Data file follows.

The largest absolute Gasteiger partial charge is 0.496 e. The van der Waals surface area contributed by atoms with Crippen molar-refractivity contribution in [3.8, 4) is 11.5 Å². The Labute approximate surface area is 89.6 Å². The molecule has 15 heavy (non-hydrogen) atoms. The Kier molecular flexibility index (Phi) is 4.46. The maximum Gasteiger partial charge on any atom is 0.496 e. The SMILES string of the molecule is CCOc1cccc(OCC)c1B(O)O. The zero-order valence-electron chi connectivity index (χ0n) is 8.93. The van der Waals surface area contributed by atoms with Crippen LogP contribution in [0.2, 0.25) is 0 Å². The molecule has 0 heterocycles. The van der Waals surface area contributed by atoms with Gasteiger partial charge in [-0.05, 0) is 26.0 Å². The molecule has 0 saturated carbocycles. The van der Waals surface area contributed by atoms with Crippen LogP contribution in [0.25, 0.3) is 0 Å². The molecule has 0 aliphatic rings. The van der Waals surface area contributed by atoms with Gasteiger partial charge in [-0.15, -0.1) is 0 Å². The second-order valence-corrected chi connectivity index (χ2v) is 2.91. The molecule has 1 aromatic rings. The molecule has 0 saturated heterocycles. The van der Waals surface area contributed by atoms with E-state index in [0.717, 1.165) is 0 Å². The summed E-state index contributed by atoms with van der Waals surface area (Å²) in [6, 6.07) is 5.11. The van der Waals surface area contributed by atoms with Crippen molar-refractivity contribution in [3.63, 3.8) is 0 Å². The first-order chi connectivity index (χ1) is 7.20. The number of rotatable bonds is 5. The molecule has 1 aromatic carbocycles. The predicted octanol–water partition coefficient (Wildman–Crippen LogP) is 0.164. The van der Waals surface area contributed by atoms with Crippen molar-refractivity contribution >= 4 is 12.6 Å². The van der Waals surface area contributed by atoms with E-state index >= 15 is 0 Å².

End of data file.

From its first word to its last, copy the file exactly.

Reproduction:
The largest absolute Gasteiger partial charge is 0.496 e. The van der Waals surface area contributed by atoms with Crippen molar-refractivity contribution in [3.8, 4) is 11.5 Å². The Labute approximate surface area is 89.6 Å². The molecule has 15 heavy (non-hydrogen) atoms. The Kier molecular flexibility index (Phi) is 4.46. The maximum Gasteiger partial charge on any atom is 0.496 e. The SMILES string of the molecule is CCOc1cccc(OCC)c1B(O)O. The zero-order valence-electron chi connectivity index (χ0n) is 8.93. The van der Waals surface area contributed by atoms with Crippen LogP contribution in [0.2, 0.25) is 0 Å². The molecule has 0 heterocycles. The van der Waals surface area contributed by atoms with Gasteiger partial charge in [-0.05, 0) is 26.0 Å². The molecule has 0 saturated carbocycles. The van der Waals surface area contributed by atoms with Crippen LogP contribution in [0.25, 0.3) is 0 Å². The molecule has 0 aliphatic rings. The van der Waals surface area contributed by atoms with Gasteiger partial charge in [-0.15, -0.1) is 0 Å². The second-order valence-corrected chi connectivity index (χ2v) is 2.91. The molecule has 1 aromatic rings. The molecule has 0 saturated heterocycles. The van der Waals surface area contributed by atoms with E-state index in [0.717, 1.165) is 0 Å². The summed E-state index contributed by atoms with van der Waals surface area (Å²) in [6, 6.07) is 5.11. The van der Waals surface area contributed by atoms with Crippen molar-refractivity contribution in [3.63, 3.8) is 0 Å². The first-order chi connectivity index (χ1) is 7.20. The number of rotatable bonds is 5. The molecule has 1 aromatic carbocycles. The predicted octanol–water partition coefficient (Wildman–Crippen LogP) is 0.164. The van der Waals surface area contributed by atoms with Crippen molar-refractivity contribution >= 4 is 12.6 Å². The van der Waals surface area contributed by atoms with E-state index >= 15 is 0 Å².